New discoveries on the makeup of universe and its tiniest particles are unlikely before next year, but the Large Hadron Collider has been advancing faster than expected in its startup phase that began Friday night, said Rolf Heuer, director-general of the European Organization for Nuclear Research.
Proton collisions could possibly begin within the next 10 days, officials said Monday.
"It went much faster than foreseen," said Fabiola Gianotti, who speaks for the Atlas experiment, one of four major detectors in rooms the size of cathedrals about 100 meters (300 feet) underground. "We're all very happy."
Ultimately, the collider aims to create conditions like they were 1 trillionth to 2 trillionths of a second after the Big Bang - which scientists think marked the creation of the universe billions of years ago. Physicists also hope the collider will help them see and understand other suspected phenomena, such as dark matter, antimatter and supersymmetry.
The collider was started with great fanfare Sept. 10, 2008, only to be heavily damaged by an electrical fault nine days later. It has taken 14 months to repair and add protection systems to the machine before it was restarted.
The protons on Monday were traveling at almost the speed of light - 11,000 times a second in each direction around the 27-kilometer (17-mile) tunnel under the Swiss-French border at Geneva. The scientists are still testing the machine before causing proton collisions, the heart of the research at the organization, known as CERN.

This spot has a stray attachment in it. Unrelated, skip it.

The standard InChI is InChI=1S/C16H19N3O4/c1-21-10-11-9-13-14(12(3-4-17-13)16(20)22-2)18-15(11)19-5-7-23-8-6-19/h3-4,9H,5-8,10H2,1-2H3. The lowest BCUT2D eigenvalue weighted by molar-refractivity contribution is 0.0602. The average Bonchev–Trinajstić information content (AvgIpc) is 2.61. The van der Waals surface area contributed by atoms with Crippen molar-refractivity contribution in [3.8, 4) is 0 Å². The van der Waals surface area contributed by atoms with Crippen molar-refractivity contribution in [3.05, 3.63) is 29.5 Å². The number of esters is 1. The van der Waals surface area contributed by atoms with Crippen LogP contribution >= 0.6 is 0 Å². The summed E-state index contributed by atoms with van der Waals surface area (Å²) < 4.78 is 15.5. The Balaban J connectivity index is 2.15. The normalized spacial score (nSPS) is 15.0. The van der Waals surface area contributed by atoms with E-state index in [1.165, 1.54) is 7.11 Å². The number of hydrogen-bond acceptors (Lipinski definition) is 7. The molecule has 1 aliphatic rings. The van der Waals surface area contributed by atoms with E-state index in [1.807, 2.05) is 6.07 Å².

So far the machine is operating at 450 billion electron volts of energy, which is relatively low compared with its design capability of 14 times that. It soon will overtake the world's current most powerful accelerator, the Tevatron at Fermilab outside Chicago, which operates at 1 trillion electron volts, or TeV.
Steve Myers, the director for accelerators, said the CERN collider should be ramped up to 1.2 TeV by Christmas. CERN might decide to make the first collisions at the current low energy or at 1.2 TeV, but that will be more for calibration purposes than for making scientific discoveries.
Physicists said the discoveries could begin in the first half of next year when the collider reaches 3.5 TeV.
Myers said the collider may even go up to 5 TeV before the end of the year.
Tejinder S. Virdee, a physicist from London's Imperial College who represents more than 2,000 scientists on the experiment at CERN, said it could take several years before the collider discovers the elusive Higgs boson, a particle that theoretically gives mass to other subatomic particles, and thus everything in the universe.
That is because the Higgs boson is believed to be hard to see and needs powerful energy to be revealed, Virdee said.
"This is going to take a few years," he said.
The collider will eventually create conditions many millionths of a second closer than the previous closest to the Big Bang, at which matter is believed to have changed very quickly as the universe cooled rapidly and expanded.
"Nature is always more," said Gianotti. "There would be no charm if we knew now."